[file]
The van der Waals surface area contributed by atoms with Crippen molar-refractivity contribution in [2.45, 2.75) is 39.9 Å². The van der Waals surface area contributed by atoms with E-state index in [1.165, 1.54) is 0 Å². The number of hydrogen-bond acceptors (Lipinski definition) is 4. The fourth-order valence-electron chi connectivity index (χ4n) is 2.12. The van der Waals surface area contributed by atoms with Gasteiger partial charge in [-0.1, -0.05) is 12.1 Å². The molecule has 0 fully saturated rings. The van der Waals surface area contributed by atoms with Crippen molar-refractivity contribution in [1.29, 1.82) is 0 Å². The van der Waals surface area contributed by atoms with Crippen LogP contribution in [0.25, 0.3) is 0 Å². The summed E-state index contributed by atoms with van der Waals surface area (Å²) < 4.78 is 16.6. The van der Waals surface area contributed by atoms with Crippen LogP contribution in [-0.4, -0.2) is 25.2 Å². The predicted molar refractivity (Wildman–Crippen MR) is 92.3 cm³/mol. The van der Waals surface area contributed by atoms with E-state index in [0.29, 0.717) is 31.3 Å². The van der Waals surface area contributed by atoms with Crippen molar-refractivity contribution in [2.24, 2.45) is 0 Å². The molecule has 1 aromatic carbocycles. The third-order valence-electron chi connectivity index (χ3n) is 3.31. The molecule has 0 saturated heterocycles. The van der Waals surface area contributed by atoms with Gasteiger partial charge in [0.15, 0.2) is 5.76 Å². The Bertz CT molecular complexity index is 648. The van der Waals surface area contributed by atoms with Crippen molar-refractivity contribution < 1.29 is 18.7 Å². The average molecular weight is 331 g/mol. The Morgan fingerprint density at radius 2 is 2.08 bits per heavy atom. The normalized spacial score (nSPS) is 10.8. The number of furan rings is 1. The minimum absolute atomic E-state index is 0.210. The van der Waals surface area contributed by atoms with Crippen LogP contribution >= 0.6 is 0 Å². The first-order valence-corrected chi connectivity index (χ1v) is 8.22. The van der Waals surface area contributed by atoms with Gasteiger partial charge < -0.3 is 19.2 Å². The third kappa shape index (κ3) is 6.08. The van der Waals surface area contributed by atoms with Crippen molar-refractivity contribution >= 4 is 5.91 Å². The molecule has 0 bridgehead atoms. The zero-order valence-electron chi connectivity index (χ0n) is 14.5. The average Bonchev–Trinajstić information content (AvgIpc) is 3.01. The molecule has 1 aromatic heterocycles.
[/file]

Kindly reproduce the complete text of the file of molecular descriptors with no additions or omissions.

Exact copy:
The van der Waals surface area contributed by atoms with Crippen molar-refractivity contribution in [2.45, 2.75) is 39.9 Å². The van der Waals surface area contributed by atoms with E-state index in [1.165, 1.54) is 0 Å². The number of hydrogen-bond acceptors (Lipinski definition) is 4. The fourth-order valence-electron chi connectivity index (χ4n) is 2.12. The van der Waals surface area contributed by atoms with Gasteiger partial charge in [-0.1, -0.05) is 12.1 Å². The molecule has 0 fully saturated rings. The van der Waals surface area contributed by atoms with Crippen molar-refractivity contribution in [1.29, 1.82) is 0 Å². The van der Waals surface area contributed by atoms with Crippen LogP contribution in [0.25, 0.3) is 0 Å². The summed E-state index contributed by atoms with van der Waals surface area (Å²) < 4.78 is 16.6. The van der Waals surface area contributed by atoms with Crippen LogP contribution in [-0.4, -0.2) is 25.2 Å². The predicted molar refractivity (Wildman–Crippen MR) is 92.3 cm³/mol. The van der Waals surface area contributed by atoms with E-state index in [0.29, 0.717) is 31.3 Å². The van der Waals surface area contributed by atoms with Crippen molar-refractivity contribution in [2.24, 2.45) is 0 Å². The molecule has 1 aromatic carbocycles. The third-order valence-electron chi connectivity index (χ3n) is 3.31. The molecule has 0 saturated heterocycles. The van der Waals surface area contributed by atoms with Gasteiger partial charge in [0.15, 0.2) is 5.76 Å². The Bertz CT molecular complexity index is 648. The van der Waals surface area contributed by atoms with Crippen molar-refractivity contribution < 1.29 is 18.7 Å². The average molecular weight is 331 g/mol. The Morgan fingerprint density at radius 2 is 2.08 bits per heavy atom. The normalized spacial score (nSPS) is 10.8. The number of furan rings is 1. The minimum absolute atomic E-state index is 0.210. The van der Waals surface area contributed by atoms with Crippen LogP contribution >= 0.6 is 0 Å². The first-order valence-corrected chi connectivity index (χ1v) is 8.22. The van der Waals surface area contributed by atoms with Gasteiger partial charge < -0.3 is 19.2 Å². The third kappa shape index (κ3) is 6.08. The van der Waals surface area contributed by atoms with Crippen molar-refractivity contribution >= 4 is 5.91 Å². The molecule has 0 bridgehead atoms. The zero-order valence-electron chi connectivity index (χ0n) is 14.5. The average Bonchev–Trinajstić information content (AvgIpc) is 3.01. The molecule has 1 aromatic heterocycles.